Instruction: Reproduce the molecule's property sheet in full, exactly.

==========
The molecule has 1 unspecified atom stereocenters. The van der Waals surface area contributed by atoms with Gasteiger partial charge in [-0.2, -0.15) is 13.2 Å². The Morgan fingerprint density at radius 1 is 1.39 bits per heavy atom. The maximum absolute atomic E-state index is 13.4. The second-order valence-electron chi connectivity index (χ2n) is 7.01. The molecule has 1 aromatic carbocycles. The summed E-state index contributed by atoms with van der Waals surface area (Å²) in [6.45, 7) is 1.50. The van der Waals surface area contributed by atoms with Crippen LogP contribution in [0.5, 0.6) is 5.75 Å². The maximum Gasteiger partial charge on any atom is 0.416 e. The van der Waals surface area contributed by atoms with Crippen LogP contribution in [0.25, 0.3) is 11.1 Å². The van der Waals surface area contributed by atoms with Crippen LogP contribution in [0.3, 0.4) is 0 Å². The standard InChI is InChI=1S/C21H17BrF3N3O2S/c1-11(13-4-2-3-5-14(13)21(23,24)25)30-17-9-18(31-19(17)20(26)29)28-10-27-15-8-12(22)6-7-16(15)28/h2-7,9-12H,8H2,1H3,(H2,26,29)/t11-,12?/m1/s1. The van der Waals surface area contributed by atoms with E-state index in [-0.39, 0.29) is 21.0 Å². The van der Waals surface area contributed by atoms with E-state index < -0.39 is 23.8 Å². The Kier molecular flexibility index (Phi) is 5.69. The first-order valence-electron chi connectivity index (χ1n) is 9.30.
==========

The molecule has 1 unspecified atom stereocenters. The van der Waals surface area contributed by atoms with Gasteiger partial charge in [-0.2, -0.15) is 13.2 Å². The Morgan fingerprint density at radius 1 is 1.39 bits per heavy atom. The maximum absolute atomic E-state index is 13.4. The second-order valence-electron chi connectivity index (χ2n) is 7.01. The molecule has 1 aromatic carbocycles. The summed E-state index contributed by atoms with van der Waals surface area (Å²) in [6.45, 7) is 1.50. The van der Waals surface area contributed by atoms with Crippen LogP contribution in [0.5, 0.6) is 5.75 Å². The maximum Gasteiger partial charge on any atom is 0.416 e. The van der Waals surface area contributed by atoms with Crippen LogP contribution in [0.25, 0.3) is 11.1 Å². The van der Waals surface area contributed by atoms with Crippen LogP contribution in [0.3, 0.4) is 0 Å². The standard InChI is InChI=1S/C21H17BrF3N3O2S/c1-11(13-4-2-3-5-14(13)21(23,24)25)30-17-9-18(31-19(17)20(26)29)28-10-27-15-8-12(22)6-7-16(15)28/h2-7,9-12H,8H2,1H3,(H2,26,29)/t11-,12?/m1/s1. The van der Waals surface area contributed by atoms with E-state index in [-0.39, 0.29) is 21.0 Å². The van der Waals surface area contributed by atoms with E-state index < -0.39 is 23.8 Å². The Kier molecular flexibility index (Phi) is 5.69. The first-order valence-electron chi connectivity index (χ1n) is 9.30.